Saturday, October 8, 2011
AFI Top 100 Ranking: 92
Writer: Martin Scorsese, Nicholas Pileggi (adaptation), Nicholas Pileggi (book)
Director: Martin Scorsese
Star: Ray Liotta, Robert De Niro, Joe Pesci
For any film to be successful, it must transport the viewer into the world of the protagonist, however real or fanciful that may be. We think of this rule more for science fiction or horror films, but “Goodfellas” may just be the movie that gives its viewer the most immersive experience in film history. It’s not about the mafia, it is the mafia. Unflinchingly.
This is the story of Henry Hill (Ray Liotta as an adult, Christopher Serrone as a teenager), his life in the mafia and ultimate betrayal of those he once loved to spare himself. As a kid, he looked across the street at a store the mafia owned and, as soon as he can, he nabs a part-time job. One thing leads to another and before we know it Henry is exploding cars for his buddies and taking as much off the top as he wants. When we first see Henry as an adult, we are struck by his laugh. The only way I can describe it here is violent. That’s fitting.
Henry describes, in voiceover, everything his does and the practices of his friends in the mafia in a straightforward way. It might be repugnant to the viewer, but to him it’s perfectly logical. We might not agree with it but, hey, if it works for him. And it does work for him for a very long while. He makes more money than one could imagine, marries a beauty (Lorraine Bracco), nabs several mistresses and treats his friends like “family,” and yes, I did mean that as a pun. Of course he’ll never really be an insider…he’ll never be “made”…because he’s only half Sicilian, but his charisma and sure business sense almost makes up for that blood shortcoming.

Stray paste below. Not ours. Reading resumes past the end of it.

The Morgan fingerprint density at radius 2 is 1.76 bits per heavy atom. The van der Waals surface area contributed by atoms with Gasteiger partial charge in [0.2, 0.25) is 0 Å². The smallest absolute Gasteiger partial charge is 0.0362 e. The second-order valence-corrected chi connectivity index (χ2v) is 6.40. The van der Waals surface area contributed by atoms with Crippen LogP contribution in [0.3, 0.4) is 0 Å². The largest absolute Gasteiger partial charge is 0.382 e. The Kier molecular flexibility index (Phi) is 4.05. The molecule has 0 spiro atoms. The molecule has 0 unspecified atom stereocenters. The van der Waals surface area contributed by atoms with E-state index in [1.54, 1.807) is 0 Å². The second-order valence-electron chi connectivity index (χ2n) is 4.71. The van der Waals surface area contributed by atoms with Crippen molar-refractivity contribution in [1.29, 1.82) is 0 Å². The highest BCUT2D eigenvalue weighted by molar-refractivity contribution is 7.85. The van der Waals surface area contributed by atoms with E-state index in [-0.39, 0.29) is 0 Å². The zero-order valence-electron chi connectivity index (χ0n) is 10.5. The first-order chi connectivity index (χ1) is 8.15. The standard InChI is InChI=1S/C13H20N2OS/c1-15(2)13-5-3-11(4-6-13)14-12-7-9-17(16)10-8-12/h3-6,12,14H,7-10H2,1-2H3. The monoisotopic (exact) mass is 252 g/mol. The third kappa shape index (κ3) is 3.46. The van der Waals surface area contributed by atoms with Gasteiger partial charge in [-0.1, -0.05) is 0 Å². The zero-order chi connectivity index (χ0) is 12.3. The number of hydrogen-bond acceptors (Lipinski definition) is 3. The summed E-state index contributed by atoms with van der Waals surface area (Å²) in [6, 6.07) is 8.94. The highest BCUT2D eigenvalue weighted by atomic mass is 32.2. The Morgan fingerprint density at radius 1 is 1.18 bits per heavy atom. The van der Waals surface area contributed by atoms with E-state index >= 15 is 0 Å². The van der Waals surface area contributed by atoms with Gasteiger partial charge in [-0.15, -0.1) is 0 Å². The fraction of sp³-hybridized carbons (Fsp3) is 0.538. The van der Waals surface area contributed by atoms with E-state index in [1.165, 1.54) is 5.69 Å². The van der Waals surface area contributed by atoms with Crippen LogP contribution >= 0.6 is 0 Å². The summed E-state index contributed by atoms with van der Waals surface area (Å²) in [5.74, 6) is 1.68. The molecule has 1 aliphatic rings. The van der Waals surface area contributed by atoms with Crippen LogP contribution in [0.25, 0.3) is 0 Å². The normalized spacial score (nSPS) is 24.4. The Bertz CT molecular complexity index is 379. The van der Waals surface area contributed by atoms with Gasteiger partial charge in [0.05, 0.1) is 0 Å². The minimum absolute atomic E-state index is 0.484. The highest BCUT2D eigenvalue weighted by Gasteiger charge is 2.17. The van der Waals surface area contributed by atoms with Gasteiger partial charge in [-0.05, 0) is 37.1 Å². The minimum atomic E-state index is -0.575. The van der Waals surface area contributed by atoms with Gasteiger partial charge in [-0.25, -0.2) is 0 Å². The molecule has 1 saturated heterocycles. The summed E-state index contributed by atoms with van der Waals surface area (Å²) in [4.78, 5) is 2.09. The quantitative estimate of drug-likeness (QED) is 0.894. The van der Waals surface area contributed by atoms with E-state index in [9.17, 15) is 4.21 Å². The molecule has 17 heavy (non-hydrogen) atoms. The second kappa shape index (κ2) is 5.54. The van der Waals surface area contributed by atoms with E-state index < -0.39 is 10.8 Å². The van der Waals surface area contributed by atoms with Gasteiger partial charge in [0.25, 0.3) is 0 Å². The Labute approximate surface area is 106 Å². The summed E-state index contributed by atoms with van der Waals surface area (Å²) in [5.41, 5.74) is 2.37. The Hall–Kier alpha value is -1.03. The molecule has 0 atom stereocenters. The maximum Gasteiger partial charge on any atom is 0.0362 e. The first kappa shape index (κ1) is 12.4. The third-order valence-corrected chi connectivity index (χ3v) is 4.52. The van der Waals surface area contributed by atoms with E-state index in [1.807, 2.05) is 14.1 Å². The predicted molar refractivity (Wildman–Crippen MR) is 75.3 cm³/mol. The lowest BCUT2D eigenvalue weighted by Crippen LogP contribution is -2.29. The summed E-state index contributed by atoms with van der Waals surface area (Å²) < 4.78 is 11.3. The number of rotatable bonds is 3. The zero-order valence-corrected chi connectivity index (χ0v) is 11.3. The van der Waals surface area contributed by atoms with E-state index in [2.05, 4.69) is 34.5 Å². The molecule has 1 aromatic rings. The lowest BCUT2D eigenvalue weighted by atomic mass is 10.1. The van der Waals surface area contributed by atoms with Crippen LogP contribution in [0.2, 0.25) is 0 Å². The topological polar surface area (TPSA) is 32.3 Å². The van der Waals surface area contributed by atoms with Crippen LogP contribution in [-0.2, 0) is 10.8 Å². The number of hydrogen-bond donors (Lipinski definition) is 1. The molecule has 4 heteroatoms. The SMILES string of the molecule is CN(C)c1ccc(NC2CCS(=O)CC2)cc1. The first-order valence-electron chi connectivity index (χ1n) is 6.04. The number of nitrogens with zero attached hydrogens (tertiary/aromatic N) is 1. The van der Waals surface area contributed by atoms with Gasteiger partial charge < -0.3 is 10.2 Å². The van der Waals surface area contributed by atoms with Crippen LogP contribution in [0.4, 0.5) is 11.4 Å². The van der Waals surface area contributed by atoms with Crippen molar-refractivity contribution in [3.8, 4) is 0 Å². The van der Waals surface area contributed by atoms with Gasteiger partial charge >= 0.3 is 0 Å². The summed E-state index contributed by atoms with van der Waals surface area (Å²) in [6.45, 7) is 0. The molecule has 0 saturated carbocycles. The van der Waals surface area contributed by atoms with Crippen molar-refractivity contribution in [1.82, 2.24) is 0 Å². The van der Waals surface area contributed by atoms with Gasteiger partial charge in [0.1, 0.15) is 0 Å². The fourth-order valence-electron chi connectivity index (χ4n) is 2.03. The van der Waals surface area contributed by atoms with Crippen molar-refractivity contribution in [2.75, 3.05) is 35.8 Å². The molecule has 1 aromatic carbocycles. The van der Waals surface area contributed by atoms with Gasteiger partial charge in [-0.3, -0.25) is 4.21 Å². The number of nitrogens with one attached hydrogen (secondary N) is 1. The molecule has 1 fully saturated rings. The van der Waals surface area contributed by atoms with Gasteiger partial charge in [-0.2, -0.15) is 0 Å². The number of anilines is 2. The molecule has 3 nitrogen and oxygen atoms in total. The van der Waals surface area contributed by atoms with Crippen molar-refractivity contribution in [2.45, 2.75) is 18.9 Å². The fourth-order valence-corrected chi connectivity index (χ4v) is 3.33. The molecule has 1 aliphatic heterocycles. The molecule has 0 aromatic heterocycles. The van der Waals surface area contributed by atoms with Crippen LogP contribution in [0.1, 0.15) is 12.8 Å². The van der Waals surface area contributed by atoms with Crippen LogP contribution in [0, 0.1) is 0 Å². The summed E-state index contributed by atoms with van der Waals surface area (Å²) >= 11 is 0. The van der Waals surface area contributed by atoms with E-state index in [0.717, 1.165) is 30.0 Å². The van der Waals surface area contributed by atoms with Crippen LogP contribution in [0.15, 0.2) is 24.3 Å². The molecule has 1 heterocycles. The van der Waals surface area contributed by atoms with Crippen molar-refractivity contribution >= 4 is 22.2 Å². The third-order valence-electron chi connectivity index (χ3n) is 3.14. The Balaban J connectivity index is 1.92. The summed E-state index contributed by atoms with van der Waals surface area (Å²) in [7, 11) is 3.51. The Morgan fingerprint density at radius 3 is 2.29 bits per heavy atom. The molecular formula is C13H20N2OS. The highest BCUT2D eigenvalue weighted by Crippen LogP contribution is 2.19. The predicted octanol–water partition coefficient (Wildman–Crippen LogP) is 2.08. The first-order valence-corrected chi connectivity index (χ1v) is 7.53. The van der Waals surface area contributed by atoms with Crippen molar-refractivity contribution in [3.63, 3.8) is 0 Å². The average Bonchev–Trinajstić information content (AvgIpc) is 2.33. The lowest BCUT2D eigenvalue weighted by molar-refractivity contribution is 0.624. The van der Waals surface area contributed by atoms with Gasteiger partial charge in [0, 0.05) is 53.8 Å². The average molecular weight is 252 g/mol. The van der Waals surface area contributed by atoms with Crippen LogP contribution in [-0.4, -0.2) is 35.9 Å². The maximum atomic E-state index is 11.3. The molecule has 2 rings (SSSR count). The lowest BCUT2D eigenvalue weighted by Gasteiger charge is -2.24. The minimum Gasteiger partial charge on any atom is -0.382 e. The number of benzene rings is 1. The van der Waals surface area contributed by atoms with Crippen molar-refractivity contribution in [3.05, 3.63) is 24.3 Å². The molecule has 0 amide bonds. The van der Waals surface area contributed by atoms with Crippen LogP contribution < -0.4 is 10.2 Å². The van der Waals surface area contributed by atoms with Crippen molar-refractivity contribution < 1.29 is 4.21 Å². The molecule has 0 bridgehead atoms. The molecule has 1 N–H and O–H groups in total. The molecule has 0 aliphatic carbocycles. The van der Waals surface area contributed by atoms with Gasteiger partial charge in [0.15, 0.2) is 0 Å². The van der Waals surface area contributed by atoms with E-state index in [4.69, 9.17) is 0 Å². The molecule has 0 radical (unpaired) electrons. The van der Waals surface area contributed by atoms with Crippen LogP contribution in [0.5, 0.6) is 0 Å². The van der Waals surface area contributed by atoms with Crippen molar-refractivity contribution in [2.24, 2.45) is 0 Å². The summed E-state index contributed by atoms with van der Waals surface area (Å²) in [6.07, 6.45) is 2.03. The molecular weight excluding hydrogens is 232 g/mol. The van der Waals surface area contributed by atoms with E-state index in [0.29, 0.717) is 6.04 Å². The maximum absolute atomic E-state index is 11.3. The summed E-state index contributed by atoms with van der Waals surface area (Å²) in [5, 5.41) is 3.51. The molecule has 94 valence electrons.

Life continues to get bigger and better for Henry. Sure, he goes to jail, but he’s treated like a king there and learns a new way to slice garlic that I really should try sometime. Yes, his wife holds a gun to his face because she knows he’s cheating on her, but she’s never actually going to leave him. They move into a house where everything is so expensive and over-the-top you just know it’s the ugliest place in the city. We also meet many of the people Henry works with, most notably Tommy (Joe Pesci) and James (Robert De Niro). And there’s food. Lots and lots of food. The rest of the world, meaning the large majority that has no connection to the mafia, doesn’t exist to him or his family.
Writers Martin Scorsese (also the director) and Nicholas Pileggi just dive right into the world and don’t look back. They have a lot of fun with the mythos of the mafia and what our expectations for this type of movie are. Early in the film Henry says Tommy is “funny” and Tommy goes on an almost violent tirade against him, but it was all just a gag…until Tommy does physically beat someone moments later. Tommy’s girlfriend boasts “He’s so jealous. He said if I even looked at another guy he’d kill me.” By this point the viewer is thinking “Sister, you don’t know the half of it.” One of the movie’s high points is when Henry’s wife Karen hangs out with all the other mafia wives and observes how similar they all are in their look and speech. It’s funny but, at the same time, very sad, especially since Karen becomes one of those women she mocks soon after.